Tuesday, September 7, 2010

Mad Men 407

As has been the case all season, the episode has a single theme driving the beat, and this time it was toughness. The client case, Samsonite, featured the only luggage of the day that strove for durability. The current event de jour was the Ali-Liston fight that marked the coronation of the then-23-year-old boxer, known for his toughness in taking punches, though in this fight, he won early by giving one. The distinction between giving a punch and taking one is useful to consider in the episode's main plots involving Don and Peggy. From the pitched football commercial and the bad news that both Don and Peggy suffer to the state of Don's and Duck's respective livers, the protagonists in the episode take punches instead of giving them. That holds true when Don throws a punch and fails to connect. But he takes punches very well episode-long, and is likely in a far better situation by the end than at the beginning. Because in cultivating Peggy as a confidante, Don has done himself the first favor we've seen in a long time. He may even have hit bottom and rebounded towards a happier future, although this is far from certain.

The counterpoint of toughness, (male) weakness, was inevitably on display. Peggy's uncompelling beau, Mark, fasting without his upwardly-mobile woman to the ironically-chosen tune of La donna รจ mobile, was in both senses of the word pitiful in turning the shame of being stood up into a noncommittal breakup. Don wept openly in front of Peggy and bemoaned his life in ways beyond the day's signature tragedy. The alcoholics' vulnerability was a token of amusement for Roger, just as Roger's unintended exposure in the form of the found audiotape was a token of amusement for Don and Peggy. The loss of male power was most literally brought to bear in the form of Bert Cooper's unnecessary orchiectomy, a revelation that explains the previously obscure reference from two episodes ago to "Lyle Evans, M.D." that Roger made when explaining to Cooper the eternal animosity he felt regarding the Japanese race. The weakness of the weaker man was also on overt display in the two lost fistfights of the episode: Ali's knockout of Sonny Liston (still rumored to be a fix with Liston having taken, allegedly, an intentional dive) and Don's laying out by Duck (likely fixed more by alcohol than by Duck's war experience).

The point of this episode's theme was not to show several men (and articles of luggage) swapping physical injuries. It is to peel back the characters, primarily that of Don Draper, to reveal their inner core. We didn't see or care to see if Don ended up with physical bruises. We saw instead the evidence of the deeper injuries -- the best answer yet to "Who is Don Draper?" Injured by the loss of his sole confidante Anna (a loss whose impact on himself he notes; the tragedy in terms of Anna herself, he omits), Don hurriedly replaces her with Peggy. This is a turn of events so beneficial to Don that we might surmise that he forced her into the late night of work precisely to help bring about that end. It is noteworthy that of all of Don's many secrets, only a small number of them are still withheld from Peggy by the end of this: Principally, the occupation of his mother; and, the great ruse of switching identities with the first Don Draper (and the latter fact, remember, is already known to half the partners at the firm). It would be a comparatively small matter now for Don to complete the act of coming clean and make Peggy every bit the insider that Anna was. She's a good choice: smart enough to understand him; moreover, he already knows one of her secrets -- the what, but not the who of her pregnancy. Moreover, we see Peggy suffer in the face of numerous gibes, from Trudy, her mother, and Mark, that she is not as young and pretty as a woman in search of a husband could be.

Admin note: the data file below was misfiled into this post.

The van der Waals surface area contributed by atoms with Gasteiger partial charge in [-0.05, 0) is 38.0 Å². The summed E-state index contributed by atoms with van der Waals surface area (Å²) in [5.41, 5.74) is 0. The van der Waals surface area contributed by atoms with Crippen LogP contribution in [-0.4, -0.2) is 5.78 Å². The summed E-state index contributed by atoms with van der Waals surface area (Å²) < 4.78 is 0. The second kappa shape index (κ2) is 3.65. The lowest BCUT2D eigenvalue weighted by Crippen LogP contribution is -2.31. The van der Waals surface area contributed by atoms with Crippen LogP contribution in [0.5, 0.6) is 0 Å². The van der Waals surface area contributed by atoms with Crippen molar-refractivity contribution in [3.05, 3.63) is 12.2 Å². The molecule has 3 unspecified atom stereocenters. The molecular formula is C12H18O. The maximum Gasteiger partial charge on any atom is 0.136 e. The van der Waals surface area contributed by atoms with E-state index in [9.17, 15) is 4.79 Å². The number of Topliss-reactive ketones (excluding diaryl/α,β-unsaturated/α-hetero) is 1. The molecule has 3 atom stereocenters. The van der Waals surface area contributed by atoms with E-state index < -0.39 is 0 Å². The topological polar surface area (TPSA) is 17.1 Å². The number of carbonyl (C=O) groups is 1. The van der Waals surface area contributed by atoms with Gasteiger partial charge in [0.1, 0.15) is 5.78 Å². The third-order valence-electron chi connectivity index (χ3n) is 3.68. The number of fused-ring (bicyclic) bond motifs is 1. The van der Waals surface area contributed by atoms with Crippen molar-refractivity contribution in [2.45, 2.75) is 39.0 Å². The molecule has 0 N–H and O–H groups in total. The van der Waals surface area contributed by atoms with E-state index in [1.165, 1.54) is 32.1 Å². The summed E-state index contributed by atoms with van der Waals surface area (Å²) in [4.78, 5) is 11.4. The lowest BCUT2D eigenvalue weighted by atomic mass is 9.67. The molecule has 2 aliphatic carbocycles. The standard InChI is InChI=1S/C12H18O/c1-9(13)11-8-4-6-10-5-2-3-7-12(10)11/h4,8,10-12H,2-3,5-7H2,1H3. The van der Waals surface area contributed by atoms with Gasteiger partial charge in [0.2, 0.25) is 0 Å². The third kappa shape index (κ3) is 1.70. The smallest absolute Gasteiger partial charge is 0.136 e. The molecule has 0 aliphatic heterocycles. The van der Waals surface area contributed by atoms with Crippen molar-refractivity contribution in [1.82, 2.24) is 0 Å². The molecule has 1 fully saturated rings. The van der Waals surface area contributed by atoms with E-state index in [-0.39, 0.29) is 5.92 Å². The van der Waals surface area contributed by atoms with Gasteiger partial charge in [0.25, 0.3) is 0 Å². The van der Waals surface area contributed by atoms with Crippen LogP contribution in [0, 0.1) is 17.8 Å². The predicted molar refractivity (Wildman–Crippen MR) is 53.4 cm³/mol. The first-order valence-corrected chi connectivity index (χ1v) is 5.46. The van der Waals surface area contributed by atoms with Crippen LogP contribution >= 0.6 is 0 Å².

Running the "toughness" angle between the different subplots gets to the core decision facing Don. He sees the boxing matchup as a same battle between approaches to manliness. He hates "Clay" not because he is threatened by African-American masculinity, as Peggy's father was by Nat King Cole's. He hates him because "He's got a big mouth. 'I'm the greatest.' Not if you have to say it. Liston just goes about his business. Works methodically." Liston, as Don encapsulates him, is what Don chose to be in the interview that began this season -- the interview that didn't work because the firm needed Don to be a visible star. The interview that ended the season premiere had Don selling himself like Ali. But this was a put-on. Don still hates having a big mouth to the point that he hides himself, destructively, from the contact that he obviously needs. He opened up a bit to Faye last week, and much more so to Peggy this time.

It's a tribute to the high quality of the series that this episode can offer, spread across Don and Peggy's several conversations, possibly the most open discussion of the creative process that we've seen, and that that seems like the sidebar to the real interest -- what is going on with this particular bunch of fictional characters. And that it matters less that we see the great adman and adwoman trying to find the right pitch for a product than that we see Don working on a more important item: himself, the self that has been edited and tweaked countless times to arrive at this obviously inadequate, all-too-often drunken man on the verge of collapse.

Roger deftly makes fun of the Alcoholics Anonymous members in comments to Don, who sorely needs that advice. Don may chuckle at Roger's comments, but just going about one's business of vomiting in the work bathroom is losing, not winning. Duck shows us, in a collapse that plays out in seconds over a phone call (and later over Roger's carpet), how much a man with his -- and Don's -- problem with alcohol can disintegrate when he tries to be tougher than his problems. Duck shows us a man who is in his professional and social life like Liston laid out before Ali. Don was on the way there last episode, and he's on the path to this outcome midway through this one.